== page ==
If you’ve been waiting to make the change to all-natural deodorant, do it soon rather than later. Your body will need time to purge itself of any residual chemicals left over by your conventional stick, so your body’s natural odor may change (i.e. get stronger) for that transitional period. Plus, natural deodorants work better with time so if you get started now, your pits will be in great shape for the dog days of summer when the deodorant really gets to work.

Stop ignoring your feet.

When sandal weather finally graces us with its presence, don’t let the feet and toenails you ignored all winter long stop you from sporting an open-toe. Yes, they’ve been bundled in thick socks and snow boots for months now, but be proactive with your foot care. Use a sugar- or coffee-based scrub weekly to soften up those calluses. Slather on a heavy-duty moisturizing salveat night to smooth cracked heels. (Pro tip: Put socks on right after to make sure the moisturizer stays put and really soaks in.) Give your nails and cuticles some love with an oil designed especially for them. And for the love of all that is holy, take offwhatever chips of last summer’s nail polish are still lingering—it’s time for something new.

Detox.

Feeling a little sluggish after months of hibernating? While you wait for the bounty of in-season summer produce that awaits, consider detoxing a bit now with whatever fresh produce you can get your hands on. Whether it’s adding a scoop of greens to your morning smoothie, upping the healthy bacteria in your gut to fight winter bloat or experimenting with some vegan dishes, baby steps now will mean you have the energy to get out and actually be a person when the weather calls for it.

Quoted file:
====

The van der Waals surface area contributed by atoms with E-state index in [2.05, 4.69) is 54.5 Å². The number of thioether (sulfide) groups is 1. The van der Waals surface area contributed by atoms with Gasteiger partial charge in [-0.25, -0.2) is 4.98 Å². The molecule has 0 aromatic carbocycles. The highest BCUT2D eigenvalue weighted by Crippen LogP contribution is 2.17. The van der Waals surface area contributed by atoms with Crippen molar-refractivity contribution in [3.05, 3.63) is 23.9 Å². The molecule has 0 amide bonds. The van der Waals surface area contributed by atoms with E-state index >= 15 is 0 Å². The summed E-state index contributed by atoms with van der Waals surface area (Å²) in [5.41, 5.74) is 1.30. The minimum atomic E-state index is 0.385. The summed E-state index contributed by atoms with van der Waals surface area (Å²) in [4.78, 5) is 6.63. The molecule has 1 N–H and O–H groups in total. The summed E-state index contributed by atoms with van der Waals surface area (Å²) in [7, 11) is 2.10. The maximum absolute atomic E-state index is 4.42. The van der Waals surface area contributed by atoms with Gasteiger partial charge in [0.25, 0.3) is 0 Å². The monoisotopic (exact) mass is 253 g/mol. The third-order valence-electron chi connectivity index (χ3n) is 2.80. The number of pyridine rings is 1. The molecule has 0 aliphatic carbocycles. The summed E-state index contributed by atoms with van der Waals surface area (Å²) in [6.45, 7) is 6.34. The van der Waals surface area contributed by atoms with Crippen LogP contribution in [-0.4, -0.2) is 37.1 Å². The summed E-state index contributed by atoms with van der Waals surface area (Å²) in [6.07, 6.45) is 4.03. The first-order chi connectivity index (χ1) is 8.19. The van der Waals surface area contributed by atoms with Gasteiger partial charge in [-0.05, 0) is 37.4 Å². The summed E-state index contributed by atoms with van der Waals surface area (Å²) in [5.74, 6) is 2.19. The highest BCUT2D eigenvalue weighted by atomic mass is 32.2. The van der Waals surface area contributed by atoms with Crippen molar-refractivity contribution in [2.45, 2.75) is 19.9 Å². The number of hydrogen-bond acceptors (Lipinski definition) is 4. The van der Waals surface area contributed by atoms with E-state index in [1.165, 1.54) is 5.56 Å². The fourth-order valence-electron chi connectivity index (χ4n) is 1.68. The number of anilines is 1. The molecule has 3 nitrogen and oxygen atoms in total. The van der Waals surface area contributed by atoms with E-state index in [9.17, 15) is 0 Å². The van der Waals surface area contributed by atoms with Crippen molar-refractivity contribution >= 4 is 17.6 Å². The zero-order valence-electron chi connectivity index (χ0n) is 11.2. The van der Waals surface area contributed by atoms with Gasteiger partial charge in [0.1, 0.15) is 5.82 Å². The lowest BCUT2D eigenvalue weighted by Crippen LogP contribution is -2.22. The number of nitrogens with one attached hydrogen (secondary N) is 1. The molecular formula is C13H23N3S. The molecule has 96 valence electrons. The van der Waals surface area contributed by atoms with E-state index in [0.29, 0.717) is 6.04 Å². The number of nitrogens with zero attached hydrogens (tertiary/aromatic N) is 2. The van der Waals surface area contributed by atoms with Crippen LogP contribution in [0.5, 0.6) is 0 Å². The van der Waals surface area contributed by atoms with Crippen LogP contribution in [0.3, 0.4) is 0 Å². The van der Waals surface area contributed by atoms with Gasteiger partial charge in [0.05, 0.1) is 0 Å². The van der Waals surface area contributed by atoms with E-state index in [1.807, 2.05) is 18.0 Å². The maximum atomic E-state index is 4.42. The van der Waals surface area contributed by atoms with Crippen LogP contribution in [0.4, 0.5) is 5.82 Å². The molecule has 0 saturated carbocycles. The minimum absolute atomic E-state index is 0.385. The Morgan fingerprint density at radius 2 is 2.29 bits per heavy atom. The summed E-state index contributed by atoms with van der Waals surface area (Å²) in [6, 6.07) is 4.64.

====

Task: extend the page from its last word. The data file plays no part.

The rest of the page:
Written By: Allie White

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Bart Sobel is second generation owner of the premiere All Boys Sports Camp….Camp Winaukee. The family tradition continues to thrive as world renowned instructors and trainers are recruited nationally and internationally to teach the boys the very best techniques and instruction on their preferred sport.

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I had the pleasure of spending a few days with Bart and witnessing first hand the love and adoration he has for all the boys and his beloved camp. Camp Winaukee was established in 1938 by his Father “Doc” Sobel and at the tender age of 5 days old Bart began his life long routine with Summers at Winaukee. In 1981, he succeeded his Father as a year round director and has continued to hold the fort ever since.